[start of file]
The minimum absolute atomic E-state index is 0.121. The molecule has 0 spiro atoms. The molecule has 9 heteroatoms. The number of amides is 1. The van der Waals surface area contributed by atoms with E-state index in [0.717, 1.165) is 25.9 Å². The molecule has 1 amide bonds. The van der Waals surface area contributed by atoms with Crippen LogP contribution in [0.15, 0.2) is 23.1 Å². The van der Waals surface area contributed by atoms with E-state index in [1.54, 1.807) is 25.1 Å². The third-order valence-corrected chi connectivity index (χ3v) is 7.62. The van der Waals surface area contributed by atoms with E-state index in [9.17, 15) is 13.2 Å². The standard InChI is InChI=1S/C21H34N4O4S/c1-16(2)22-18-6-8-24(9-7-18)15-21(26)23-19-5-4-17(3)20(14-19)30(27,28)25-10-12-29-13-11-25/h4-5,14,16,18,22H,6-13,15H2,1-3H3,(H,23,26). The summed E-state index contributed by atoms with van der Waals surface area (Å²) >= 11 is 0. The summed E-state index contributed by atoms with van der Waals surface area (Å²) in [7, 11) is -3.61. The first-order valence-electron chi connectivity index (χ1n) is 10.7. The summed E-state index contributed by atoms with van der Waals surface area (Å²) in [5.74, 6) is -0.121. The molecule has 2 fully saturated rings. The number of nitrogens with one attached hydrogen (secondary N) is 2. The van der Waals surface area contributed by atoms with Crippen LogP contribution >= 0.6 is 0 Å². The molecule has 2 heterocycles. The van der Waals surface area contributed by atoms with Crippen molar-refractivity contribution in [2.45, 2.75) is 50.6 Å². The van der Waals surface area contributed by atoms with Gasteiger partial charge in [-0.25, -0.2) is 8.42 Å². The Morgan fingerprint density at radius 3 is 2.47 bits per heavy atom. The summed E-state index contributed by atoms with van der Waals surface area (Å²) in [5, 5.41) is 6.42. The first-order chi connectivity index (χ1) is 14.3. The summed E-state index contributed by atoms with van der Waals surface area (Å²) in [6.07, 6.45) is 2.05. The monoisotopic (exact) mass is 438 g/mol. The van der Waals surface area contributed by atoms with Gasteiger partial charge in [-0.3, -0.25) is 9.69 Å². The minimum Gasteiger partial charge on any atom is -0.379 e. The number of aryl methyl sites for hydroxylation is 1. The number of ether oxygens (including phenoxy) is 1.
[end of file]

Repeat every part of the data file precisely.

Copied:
The minimum absolute atomic E-state index is 0.121. The molecule has 0 spiro atoms. The molecule has 9 heteroatoms. The number of amides is 1. The van der Waals surface area contributed by atoms with E-state index in [0.717, 1.165) is 25.9 Å². The molecule has 1 amide bonds. The van der Waals surface area contributed by atoms with Crippen LogP contribution in [0.15, 0.2) is 23.1 Å². The van der Waals surface area contributed by atoms with E-state index in [1.54, 1.807) is 25.1 Å². The third-order valence-corrected chi connectivity index (χ3v) is 7.62. The van der Waals surface area contributed by atoms with E-state index in [9.17, 15) is 13.2 Å². The standard InChI is InChI=1S/C21H34N4O4S/c1-16(2)22-18-6-8-24(9-7-18)15-21(26)23-19-5-4-17(3)20(14-19)30(27,28)25-10-12-29-13-11-25/h4-5,14,16,18,22H,6-13,15H2,1-3H3,(H,23,26). The summed E-state index contributed by atoms with van der Waals surface area (Å²) >= 11 is 0. The summed E-state index contributed by atoms with van der Waals surface area (Å²) in [7, 11) is -3.61. The first-order valence-electron chi connectivity index (χ1n) is 10.7. The summed E-state index contributed by atoms with van der Waals surface area (Å²) in [5.74, 6) is -0.121. The molecule has 2 fully saturated rings. The number of nitrogens with one attached hydrogen (secondary N) is 2. The van der Waals surface area contributed by atoms with Crippen LogP contribution >= 0.6 is 0 Å². The molecule has 2 heterocycles. The van der Waals surface area contributed by atoms with Crippen molar-refractivity contribution in [2.45, 2.75) is 50.6 Å². The van der Waals surface area contributed by atoms with Gasteiger partial charge in [-0.25, -0.2) is 8.42 Å². The Morgan fingerprint density at radius 3 is 2.47 bits per heavy atom. The summed E-state index contributed by atoms with van der Waals surface area (Å²) in [5, 5.41) is 6.42. The first-order chi connectivity index (χ1) is 14.3. The summed E-state index contributed by atoms with van der Waals surface area (Å²) in [6.07, 6.45) is 2.05. The monoisotopic (exact) mass is 438 g/mol. The van der Waals surface area contributed by atoms with Gasteiger partial charge in [-0.3, -0.25) is 9.69 Å². The minimum Gasteiger partial charge on any atom is -0.379 e. The number of aryl methyl sites for hydroxylation is 1. The number of ether oxygens (including phenoxy) is 1.